We arrived in the late afternoon in Yara to find there was only one lodge open and it was full, so our guides had to share a tent, which they pitched in a walled yard just above the lodge. I decided to rest before dinner and for a long time I sat watching out the window next to my bed, as the light slowly faded. The ubiquitous small brown sparrows hopped about amongst the wood piles along the roof edges. Opposite, a barren hill rose, dotted with clumps of spiky bushes.
Three young guys came sprinting and laughing down the steep track that ran along the base of the hill below a solitary house. Below us was the walled dirt yard by which we had entered, the horses laboriously pulling themselves up the several steps. Now as I watched, several men came galloping effortlessly up the steps on horses, pulling them up sharply in the yard where they quickly dismounted. Jit told us later that they were here on a pilgrimage to take their horses to bathe in the holy lake, Damodar Kunda.
That evening, as we sat drinking in the dining room before dinner, a young woman came in to tell us that there would be Tibetan dancing and singing after dinner. We sat around the perimeter of the small courtyard and half a dozen women gathered in a line and began, quite self-consciously at first, to sing for us. They sang in nasal voices, swinging their legs in synchronised fashion, arms around shoulders, laughing at themselves when they briefly forgot how the song went, joining in with gusto when someone recovered the faltering song and it got going again. Between songs they would discuss amongst themselves what they should sing next, but we were never told what any of them meant.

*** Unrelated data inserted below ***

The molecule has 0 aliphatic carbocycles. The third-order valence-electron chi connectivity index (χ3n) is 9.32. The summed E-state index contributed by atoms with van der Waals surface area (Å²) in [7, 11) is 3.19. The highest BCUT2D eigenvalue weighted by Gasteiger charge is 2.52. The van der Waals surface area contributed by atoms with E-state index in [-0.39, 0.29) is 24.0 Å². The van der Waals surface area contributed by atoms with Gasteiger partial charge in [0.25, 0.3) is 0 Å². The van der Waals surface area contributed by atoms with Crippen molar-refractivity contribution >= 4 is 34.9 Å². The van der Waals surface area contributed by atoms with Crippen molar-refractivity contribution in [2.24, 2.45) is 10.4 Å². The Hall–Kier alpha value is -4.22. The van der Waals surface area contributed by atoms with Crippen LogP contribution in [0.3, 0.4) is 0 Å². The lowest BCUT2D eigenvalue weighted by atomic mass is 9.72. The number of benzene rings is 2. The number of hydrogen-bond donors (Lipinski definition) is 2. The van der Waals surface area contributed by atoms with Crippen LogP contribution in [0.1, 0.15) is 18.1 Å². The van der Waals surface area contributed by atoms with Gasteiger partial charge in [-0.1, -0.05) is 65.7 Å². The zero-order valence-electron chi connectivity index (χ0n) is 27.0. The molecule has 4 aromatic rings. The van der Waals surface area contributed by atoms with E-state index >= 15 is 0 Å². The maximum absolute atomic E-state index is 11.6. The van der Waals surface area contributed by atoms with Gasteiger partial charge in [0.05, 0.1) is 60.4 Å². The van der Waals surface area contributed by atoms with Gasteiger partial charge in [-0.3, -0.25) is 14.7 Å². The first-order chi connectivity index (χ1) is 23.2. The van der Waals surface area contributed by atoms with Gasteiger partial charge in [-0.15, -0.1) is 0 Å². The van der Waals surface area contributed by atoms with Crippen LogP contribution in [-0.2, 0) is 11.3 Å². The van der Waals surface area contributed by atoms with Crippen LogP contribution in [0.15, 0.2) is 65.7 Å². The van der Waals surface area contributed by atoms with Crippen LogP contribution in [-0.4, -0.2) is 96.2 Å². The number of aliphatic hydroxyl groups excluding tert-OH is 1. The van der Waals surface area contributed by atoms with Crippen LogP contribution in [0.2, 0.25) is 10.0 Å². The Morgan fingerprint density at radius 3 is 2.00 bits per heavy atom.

Some of the men, who had been drinking raksi for a couple of hours by the time the singing began, joined in at certain points, yelling drunkenly and clapping enthusiastically and seeming to call out requests. The locals carried on for some time after we went to bed. Having lost all track of days of the week, I realised it was Saturday night—a wild Saturday night in Yara, high up on the Tibetan plateau far from everywhere. I guess this is how most of the world amused themselves before reliable electricity enabled TV, radio, recorded music, and computers to stop us from singing and dancing together.
That night I was woken about midnight by the ferocious growling of the lodge-owners’ dog outside my door. I sat for a long time at the window looking up the hill, lit up like day by the full moon, hoping I might see the elusive snow leopard, but nothing moved. The next morning I told Jit I’d been woken in the night.
“Yes, I hear jackals last night. First far away, then close to our tent,” he told me.
“Jackals?” I replied. “Like a wild dog?”
“Mmm, no maybe more like a fox. They eat chickens, maybe small goat.”
So perhaps it was not the snow leopard, just a pack of Himalayan jackals raising the hackles of all the village dogs. Evidence of brown bears has also been found in Upper Mustang as high as 5500 metres. They live on small mammals, mostly marmots, and birds, but between 2005 and 2008, herders in the Manaslu area of the Annapurnas reported losing twenty-nine animals, mostly yak calves, but some horses and mules, to bears. They aren’t often seen, but bear scat has been found around Lo Monthang, in the Chhosar region and near other villages and they have been spotted in the Damodar Kunda region to the east of Yara. They tend not to come too close to villages although some researchers believe livestock reportedly taken by snow leopards may in fact have been taken by bears, judging from the hair samples left behind. A Himalayan wolf was seen in Upper Mustang in 2004 and their scat has also been found but it’s believed there are fewer than 350 of these wolves in existence.
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